I want to continue on the path I started with yesterday’s rerun post, but a couple of things came across my desk today that, together, warrant discussion. They’re examples of the kind of slow, steady progress in the economic recovery that, over time, is adding up to big things.
Let’s start with Washington, DC. The federal government—and particularly Congress—has been part of the problem for so long we kind of expect it to be a drag. The recent unexpected budget agreement (for two years even) was a positive sign, but it left open the possibility that legislators wouldn’t be able to agree on actual spending numbers. The passage of a spending bill yesterday by the House on a vote of 359–67, with 167 Republicans voting in favor, says that both parties are now focused on solutions rather than creating train wrecks as a negotiating tool. In particular, it shows that the Tea Party caucus no longer has the power to force the rest of the Republican party to vote against a deal. You can argue over the economics or the politics, but the uncertainty created by the prior theatrics was undeniably harmful, and the fact that they’ve come to an end (at least for now) is a good thing. This is also a good signal for the pending debt ceiling negotiations early next month.
Another positive sign comes from the housing market—not price increases this time, but a decline in foreclosures to their lowest level since 2007. Filings in 2013 were down 26 percent from 2012 levels, and 53 percent from the peak in 2010, according to RealtyTrac, a housing market information company. (See the full article here.) The foreclosure inventory was down 22 percent from 2012, and 44 percent from the peak. Even as the market improves for sales, the underlying foreclosure problem has also eased significantly. This matters, because it speaks to what might be called the “looking back” part of the housing crisis, as opposed to the “looking forward” information on sales and prices. Both sides are improving, which will support further growth going forward.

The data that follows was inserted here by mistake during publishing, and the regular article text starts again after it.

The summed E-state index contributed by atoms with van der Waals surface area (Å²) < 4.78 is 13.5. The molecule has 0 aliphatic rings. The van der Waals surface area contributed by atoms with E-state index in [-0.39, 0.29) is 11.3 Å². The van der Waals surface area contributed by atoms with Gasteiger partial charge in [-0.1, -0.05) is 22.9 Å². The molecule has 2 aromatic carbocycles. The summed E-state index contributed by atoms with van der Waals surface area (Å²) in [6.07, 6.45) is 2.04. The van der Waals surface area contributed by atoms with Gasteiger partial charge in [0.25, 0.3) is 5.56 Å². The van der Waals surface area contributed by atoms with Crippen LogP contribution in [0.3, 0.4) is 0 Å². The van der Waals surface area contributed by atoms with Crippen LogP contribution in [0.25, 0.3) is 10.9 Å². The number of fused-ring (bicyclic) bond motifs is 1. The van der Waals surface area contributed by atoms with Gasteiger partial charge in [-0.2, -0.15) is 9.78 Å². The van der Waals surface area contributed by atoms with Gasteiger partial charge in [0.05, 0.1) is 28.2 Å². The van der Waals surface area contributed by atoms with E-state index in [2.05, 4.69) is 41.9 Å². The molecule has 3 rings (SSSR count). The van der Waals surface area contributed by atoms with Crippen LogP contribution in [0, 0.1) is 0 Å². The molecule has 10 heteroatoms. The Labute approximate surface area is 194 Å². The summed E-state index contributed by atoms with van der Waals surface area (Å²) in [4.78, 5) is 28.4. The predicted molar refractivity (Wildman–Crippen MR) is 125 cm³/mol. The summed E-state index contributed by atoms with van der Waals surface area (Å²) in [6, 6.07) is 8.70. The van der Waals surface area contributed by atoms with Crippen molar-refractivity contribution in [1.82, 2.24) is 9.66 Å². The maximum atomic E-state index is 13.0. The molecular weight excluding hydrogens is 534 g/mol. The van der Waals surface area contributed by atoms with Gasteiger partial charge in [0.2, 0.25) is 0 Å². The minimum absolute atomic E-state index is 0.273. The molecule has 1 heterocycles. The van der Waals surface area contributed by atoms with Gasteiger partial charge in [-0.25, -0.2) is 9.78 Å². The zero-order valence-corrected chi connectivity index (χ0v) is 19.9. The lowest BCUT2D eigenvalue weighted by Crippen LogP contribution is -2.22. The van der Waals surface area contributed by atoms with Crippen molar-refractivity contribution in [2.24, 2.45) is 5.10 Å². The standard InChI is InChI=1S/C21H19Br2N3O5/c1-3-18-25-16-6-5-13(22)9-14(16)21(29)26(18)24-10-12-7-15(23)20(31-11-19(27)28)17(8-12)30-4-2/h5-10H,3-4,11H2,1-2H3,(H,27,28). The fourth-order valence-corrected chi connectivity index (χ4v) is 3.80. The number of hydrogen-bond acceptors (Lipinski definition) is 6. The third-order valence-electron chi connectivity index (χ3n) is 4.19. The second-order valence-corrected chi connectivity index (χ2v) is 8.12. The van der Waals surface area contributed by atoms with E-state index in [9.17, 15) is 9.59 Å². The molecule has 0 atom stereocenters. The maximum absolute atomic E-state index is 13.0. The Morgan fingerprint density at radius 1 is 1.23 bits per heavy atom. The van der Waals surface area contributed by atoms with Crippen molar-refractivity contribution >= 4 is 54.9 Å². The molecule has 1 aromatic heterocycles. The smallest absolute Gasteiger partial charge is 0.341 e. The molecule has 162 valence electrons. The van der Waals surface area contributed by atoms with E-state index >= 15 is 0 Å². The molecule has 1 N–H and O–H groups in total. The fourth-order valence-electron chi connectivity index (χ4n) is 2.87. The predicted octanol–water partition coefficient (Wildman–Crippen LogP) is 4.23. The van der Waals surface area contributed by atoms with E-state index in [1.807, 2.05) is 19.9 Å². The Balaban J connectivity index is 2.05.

Europe has good news as well. The French president, François Hollande, a Socialist, got praise from Germany and the European Union (and rage from many of his constituents) by proposing reduced government spending and lower corporate taxes. France has been the big outlier in European financial reform, and the country has made minimal changes to address its growing problems. These proposals, from a Socialist president, represent a recognition, even and especially in France, that the old social model was not supportable. This kind of change is what’s necessary for the euro—and the political idea of Europe—to survive; if passed, it should make the survival of the euro that much more likely.
The final item I want to mention is an article in the Wall Street Journal, “Taliban Bring Girls Back to Class,” about how the Taliban, or parts of it, have now not only shifted toward allowing girls to go to school, but have actually stared such schools. Radical Islam remains one of the major civilizational forces that is actively hostile to modernity, and this shift, minor though it seems, is a signal that change is possible there as well.
Tomorrow, I’ll return to risk management. But, as active as I am in calling out risks and problems, sometimes it’s nice to look at the good stuff—especially when, as today, a bunch of it shows up together.